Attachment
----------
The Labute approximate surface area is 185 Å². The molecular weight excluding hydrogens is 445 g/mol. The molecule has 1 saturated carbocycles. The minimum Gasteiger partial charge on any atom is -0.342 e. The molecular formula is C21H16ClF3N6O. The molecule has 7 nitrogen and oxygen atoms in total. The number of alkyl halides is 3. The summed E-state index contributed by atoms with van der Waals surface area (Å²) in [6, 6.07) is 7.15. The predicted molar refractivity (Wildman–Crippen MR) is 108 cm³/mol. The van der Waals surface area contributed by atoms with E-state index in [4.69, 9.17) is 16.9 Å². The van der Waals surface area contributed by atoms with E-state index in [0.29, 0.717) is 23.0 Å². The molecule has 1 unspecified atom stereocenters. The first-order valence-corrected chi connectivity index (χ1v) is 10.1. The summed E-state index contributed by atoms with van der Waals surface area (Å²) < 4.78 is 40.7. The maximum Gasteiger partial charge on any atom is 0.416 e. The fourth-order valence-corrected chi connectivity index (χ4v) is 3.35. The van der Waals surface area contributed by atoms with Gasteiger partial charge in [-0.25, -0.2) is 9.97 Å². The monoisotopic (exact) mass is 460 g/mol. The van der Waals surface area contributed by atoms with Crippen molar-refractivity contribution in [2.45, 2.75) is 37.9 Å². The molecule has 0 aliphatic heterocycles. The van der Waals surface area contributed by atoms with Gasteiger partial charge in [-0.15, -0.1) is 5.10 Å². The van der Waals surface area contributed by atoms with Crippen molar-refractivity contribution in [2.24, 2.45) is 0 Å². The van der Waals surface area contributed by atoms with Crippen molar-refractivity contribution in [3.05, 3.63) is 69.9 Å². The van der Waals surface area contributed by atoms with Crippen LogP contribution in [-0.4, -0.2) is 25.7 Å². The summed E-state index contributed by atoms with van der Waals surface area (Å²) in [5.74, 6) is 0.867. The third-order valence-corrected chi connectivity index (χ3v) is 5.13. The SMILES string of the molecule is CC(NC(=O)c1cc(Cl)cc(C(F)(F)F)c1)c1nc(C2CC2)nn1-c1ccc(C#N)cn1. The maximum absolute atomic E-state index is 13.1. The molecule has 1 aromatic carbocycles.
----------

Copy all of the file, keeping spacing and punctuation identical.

The Labute approximate surface area is 185 Å². The molecular weight excluding hydrogens is 445 g/mol. The molecule has 1 saturated carbocycles. The minimum Gasteiger partial charge on any atom is -0.342 e. The molecular formula is C21H16ClF3N6O. The molecule has 7 nitrogen and oxygen atoms in total. The number of alkyl halides is 3. The summed E-state index contributed by atoms with van der Waals surface area (Å²) in [6, 6.07) is 7.15. The predicted molar refractivity (Wildman–Crippen MR) is 108 cm³/mol. The van der Waals surface area contributed by atoms with E-state index in [4.69, 9.17) is 16.9 Å². The van der Waals surface area contributed by atoms with E-state index in [0.29, 0.717) is 23.0 Å². The molecule has 1 unspecified atom stereocenters. The first-order valence-corrected chi connectivity index (χ1v) is 10.1. The summed E-state index contributed by atoms with van der Waals surface area (Å²) < 4.78 is 40.7. The maximum Gasteiger partial charge on any atom is 0.416 e. The fourth-order valence-corrected chi connectivity index (χ4v) is 3.35. The van der Waals surface area contributed by atoms with Gasteiger partial charge in [-0.25, -0.2) is 9.97 Å². The monoisotopic (exact) mass is 460 g/mol. The van der Waals surface area contributed by atoms with Crippen molar-refractivity contribution in [2.45, 2.75) is 37.9 Å². The molecule has 0 aliphatic heterocycles. The van der Waals surface area contributed by atoms with Gasteiger partial charge in [-0.15, -0.1) is 5.10 Å². The van der Waals surface area contributed by atoms with Crippen molar-refractivity contribution in [2.24, 2.45) is 0 Å². The van der Waals surface area contributed by atoms with Crippen molar-refractivity contribution in [3.05, 3.63) is 69.9 Å². The van der Waals surface area contributed by atoms with Crippen LogP contribution in [-0.4, -0.2) is 25.7 Å². The summed E-state index contributed by atoms with van der Waals surface area (Å²) in [5.74, 6) is 0.867. The third-order valence-corrected chi connectivity index (χ3v) is 5.13. The SMILES string of the molecule is CC(NC(=O)c1cc(Cl)cc(C(F)(F)F)c1)c1nc(C2CC2)nn1-c1ccc(C#N)cn1. The maximum absolute atomic E-state index is 13.1. The molecule has 1 aromatic carbocycles.